Pivot to renewables opens up opportunities in oil and gas
Renewables are attracting investors and delivering spectacular returns—but private equity funds still see opportunities in oil
While investors are increasingly vocal about their concerns over environment, social and governance criteria, market data from the last decade reveals that investment in decarbonisation could have been made for entirely mercenary reasons.
Historically, returns from oil companies have been far superior to those available in the renewables sector. But over the last decade—and especially this year as oil demand and prices have fallen—renewables have offered far better volatility-adjusted returns.
According to research by the IEA and Imperial College London’s Centre for Climate Finance & Investment, a stock market-listed US fossil fuel portfolio delivered 97.2pc over ten years with 25.4pc volatility. Meanwhile, a US renewables portfolio delivered more than double the returns with very similar volatility, at 192.3pc and 28.6pc respectively.
“Investors are flooding into the story of ‘the new economy’. There are spectacular returns from these investments” Bond, Carbon Tracker
Unsurprisingly, this divergence has strengthened more recently. Over the past five years—which has seen a fall-off in oil prices and stronger investment in renewables—the same fossil fuel portfolio returned -9.6pc with 28.3pc volatility, while renewables delivered 65.6pc with 26.7pc volatility.
Cliff Vrielink, energy partner at law firm Sidley who advises private equity and energy clients on investing and fundraising, says the landscape has dramatically shifted and made investing in oil and gas companies more challenging.
“The industry has several serious headwinds. The commodity price collapse has made it very hard for a lot of investors who made their investments based on certain price expectations,” says Vrielink. “All of a sudden, their base-case analysis no longer reflects reality, which is extremely challenging, and there have been a lot of bankruptcy filings across the entire industry.”
The recent fall in demand, especially if we are past peak oil as many mainstream consultants now suggest, has also led investors to become concerned that oil pipelines and infrastructure are overbuilt. If production falls, overcapacity and underutilisation could impact profitability.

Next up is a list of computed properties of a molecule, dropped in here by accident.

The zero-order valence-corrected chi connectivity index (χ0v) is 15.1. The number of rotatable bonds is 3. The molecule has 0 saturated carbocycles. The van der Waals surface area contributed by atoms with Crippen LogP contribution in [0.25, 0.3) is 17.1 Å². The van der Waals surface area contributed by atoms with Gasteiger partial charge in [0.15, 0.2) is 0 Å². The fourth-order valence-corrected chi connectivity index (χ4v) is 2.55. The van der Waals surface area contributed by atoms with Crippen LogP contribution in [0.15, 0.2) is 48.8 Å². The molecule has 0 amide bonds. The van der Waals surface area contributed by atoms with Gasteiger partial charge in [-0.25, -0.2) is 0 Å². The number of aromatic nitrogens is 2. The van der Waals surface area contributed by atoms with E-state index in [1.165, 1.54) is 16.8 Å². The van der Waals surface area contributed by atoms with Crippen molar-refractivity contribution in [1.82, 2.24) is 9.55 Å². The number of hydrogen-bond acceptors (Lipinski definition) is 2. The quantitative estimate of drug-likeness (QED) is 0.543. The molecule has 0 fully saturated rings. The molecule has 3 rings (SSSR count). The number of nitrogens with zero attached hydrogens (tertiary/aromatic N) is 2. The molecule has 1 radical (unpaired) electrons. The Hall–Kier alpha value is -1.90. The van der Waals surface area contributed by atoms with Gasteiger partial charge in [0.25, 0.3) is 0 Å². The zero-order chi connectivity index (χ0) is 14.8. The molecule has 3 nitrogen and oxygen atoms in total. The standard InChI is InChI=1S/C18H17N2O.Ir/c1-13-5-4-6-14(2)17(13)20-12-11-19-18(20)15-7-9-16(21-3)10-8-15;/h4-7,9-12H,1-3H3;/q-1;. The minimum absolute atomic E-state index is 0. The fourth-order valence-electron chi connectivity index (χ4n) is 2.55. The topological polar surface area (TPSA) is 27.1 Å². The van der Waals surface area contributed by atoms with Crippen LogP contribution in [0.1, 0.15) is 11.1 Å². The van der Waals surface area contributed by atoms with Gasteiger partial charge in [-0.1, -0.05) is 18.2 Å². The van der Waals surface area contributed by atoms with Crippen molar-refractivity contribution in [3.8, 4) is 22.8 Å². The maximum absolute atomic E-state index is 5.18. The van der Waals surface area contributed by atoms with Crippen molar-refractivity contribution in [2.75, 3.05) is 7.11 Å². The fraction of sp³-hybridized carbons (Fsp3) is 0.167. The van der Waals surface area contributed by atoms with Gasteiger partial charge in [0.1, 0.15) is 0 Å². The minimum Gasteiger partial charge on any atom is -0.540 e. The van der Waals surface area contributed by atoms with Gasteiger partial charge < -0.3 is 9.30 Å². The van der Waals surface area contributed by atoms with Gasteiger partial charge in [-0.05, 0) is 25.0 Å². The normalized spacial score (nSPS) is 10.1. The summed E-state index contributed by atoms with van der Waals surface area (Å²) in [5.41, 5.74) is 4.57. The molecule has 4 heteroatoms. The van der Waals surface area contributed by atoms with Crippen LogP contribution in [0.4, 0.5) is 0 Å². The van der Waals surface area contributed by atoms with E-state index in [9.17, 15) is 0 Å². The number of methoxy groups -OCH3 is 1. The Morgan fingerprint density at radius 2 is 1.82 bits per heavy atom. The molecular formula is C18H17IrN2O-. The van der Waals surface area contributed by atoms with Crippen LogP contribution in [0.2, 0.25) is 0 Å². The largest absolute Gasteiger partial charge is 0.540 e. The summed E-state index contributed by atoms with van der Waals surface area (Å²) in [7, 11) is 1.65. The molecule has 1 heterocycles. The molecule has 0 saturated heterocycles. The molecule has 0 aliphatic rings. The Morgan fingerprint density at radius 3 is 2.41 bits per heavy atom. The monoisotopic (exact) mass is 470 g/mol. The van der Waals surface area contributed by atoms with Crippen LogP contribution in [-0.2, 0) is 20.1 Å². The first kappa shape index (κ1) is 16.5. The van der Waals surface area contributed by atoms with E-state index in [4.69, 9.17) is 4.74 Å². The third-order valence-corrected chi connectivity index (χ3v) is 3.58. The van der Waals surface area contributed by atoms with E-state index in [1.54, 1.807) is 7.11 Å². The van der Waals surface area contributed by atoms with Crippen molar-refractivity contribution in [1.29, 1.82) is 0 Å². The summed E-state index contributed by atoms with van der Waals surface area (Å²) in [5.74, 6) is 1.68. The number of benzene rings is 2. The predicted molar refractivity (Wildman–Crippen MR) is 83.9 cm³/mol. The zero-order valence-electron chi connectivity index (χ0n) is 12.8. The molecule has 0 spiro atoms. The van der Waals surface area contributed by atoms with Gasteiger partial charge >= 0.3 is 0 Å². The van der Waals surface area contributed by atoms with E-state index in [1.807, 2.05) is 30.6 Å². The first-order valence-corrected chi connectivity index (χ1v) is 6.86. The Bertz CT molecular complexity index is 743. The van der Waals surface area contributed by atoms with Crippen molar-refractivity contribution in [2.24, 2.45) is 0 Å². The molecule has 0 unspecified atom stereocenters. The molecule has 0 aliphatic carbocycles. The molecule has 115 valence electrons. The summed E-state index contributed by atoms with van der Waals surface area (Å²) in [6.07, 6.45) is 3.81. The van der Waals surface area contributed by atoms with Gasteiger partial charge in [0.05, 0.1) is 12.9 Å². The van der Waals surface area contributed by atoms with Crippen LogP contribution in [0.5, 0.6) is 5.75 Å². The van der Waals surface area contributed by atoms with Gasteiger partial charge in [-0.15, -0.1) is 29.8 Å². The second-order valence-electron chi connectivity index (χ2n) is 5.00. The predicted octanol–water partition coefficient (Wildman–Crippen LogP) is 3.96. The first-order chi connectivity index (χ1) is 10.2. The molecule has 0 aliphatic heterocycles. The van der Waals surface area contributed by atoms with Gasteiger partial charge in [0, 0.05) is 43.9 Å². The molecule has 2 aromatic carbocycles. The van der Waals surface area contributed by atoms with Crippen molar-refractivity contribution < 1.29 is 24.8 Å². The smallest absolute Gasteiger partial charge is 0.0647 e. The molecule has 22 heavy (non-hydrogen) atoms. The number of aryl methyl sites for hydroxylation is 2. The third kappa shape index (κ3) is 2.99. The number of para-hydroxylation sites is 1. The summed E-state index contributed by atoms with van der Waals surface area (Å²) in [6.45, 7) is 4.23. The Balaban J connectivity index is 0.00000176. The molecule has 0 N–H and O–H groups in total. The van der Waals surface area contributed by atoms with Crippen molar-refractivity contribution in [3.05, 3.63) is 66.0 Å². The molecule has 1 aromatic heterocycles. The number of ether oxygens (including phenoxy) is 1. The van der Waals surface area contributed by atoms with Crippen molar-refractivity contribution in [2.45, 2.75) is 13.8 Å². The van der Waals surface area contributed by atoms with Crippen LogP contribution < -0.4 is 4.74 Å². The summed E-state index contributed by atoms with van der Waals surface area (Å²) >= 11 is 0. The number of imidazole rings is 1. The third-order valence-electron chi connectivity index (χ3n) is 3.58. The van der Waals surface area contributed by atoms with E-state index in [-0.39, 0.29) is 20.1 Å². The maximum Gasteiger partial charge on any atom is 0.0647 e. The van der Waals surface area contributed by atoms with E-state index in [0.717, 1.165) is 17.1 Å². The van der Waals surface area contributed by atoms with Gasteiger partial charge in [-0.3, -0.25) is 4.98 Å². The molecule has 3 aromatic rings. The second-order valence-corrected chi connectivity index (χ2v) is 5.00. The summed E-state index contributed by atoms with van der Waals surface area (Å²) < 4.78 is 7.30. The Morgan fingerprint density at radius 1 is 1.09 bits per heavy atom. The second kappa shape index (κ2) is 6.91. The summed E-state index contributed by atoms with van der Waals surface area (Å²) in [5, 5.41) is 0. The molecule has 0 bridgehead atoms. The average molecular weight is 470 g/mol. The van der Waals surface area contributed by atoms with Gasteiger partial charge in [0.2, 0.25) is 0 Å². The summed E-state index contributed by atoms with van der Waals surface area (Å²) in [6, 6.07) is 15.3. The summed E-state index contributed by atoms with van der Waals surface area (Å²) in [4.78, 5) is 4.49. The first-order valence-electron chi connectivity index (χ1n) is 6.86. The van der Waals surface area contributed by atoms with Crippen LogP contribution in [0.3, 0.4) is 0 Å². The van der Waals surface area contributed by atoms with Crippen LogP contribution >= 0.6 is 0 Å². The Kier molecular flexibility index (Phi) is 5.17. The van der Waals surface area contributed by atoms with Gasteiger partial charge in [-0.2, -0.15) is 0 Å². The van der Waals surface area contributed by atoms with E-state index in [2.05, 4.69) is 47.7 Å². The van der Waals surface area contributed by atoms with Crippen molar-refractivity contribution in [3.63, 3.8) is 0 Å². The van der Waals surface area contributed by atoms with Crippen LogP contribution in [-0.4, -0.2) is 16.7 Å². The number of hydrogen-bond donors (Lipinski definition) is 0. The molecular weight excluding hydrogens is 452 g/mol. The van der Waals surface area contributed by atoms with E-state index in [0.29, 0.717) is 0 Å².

Energy-focused investment managers are facing a highly unusual outlook in which to place capital and seek out opportunities. A common quandary is whether to invest in oil companies and encourage them to cut costs and streamline operations, or exit investments and pivot to renewables companies.
“A few private equity funds that have historically been oil-based are moving more into renewables such as wind and solar. That is largely being driven by their institutional investors who are asking for that exposure,” says Vrielink.
“Battery storage has become a really interesting part of the [investment] mix because there are all kinds of reasons why it really complements what else is going on in the transition to renewables.
Bent Erik Bakken, senior principal specialist at standards agency DNV GL, painted a bleak picture for the oil and gas sector on a TEDxCarbonTracker webinar last week. “[The] fossil fuel use peak is behind us and will never recover. Demand will be flat for the next ten years and then will gradually decline. Gas will peak in 2035 and there will be significant decline thereafter to 2050.”
Kingsmill Bond, energy strategist at thinktank Carbon Tracker, says: “For the first time, there is competition right across the energy system from new energy technologies with falling [energy] prices. Investors are flooding into the story of ‘the new economy’. There are spectacular returns from these investments.”
However, in terms of absolute market penetration, renewables remain a very small percentage. “It is a crowded landscape—there is a small number of projects and a lot of capital to invest in them,” he says.
192.3pc – Investment returns from a US renewables portfolio over ten years
If investors continue to exit oil and gas and allocate to renewables, the clean energy market will become more crowded and see returns diminish.
Vrielink adds that there can still be a case for investing in oil and gas, because although wind and solar can be an important part of the mix, multiple fuel sources—notably including gas—will continue to have a major role.
“A lot of private equity funds that have capital allocated to the oil and gas sector are thinking, because there is less focus on the sector and will not be as crowded, there will be some opportunities where they can really add value.”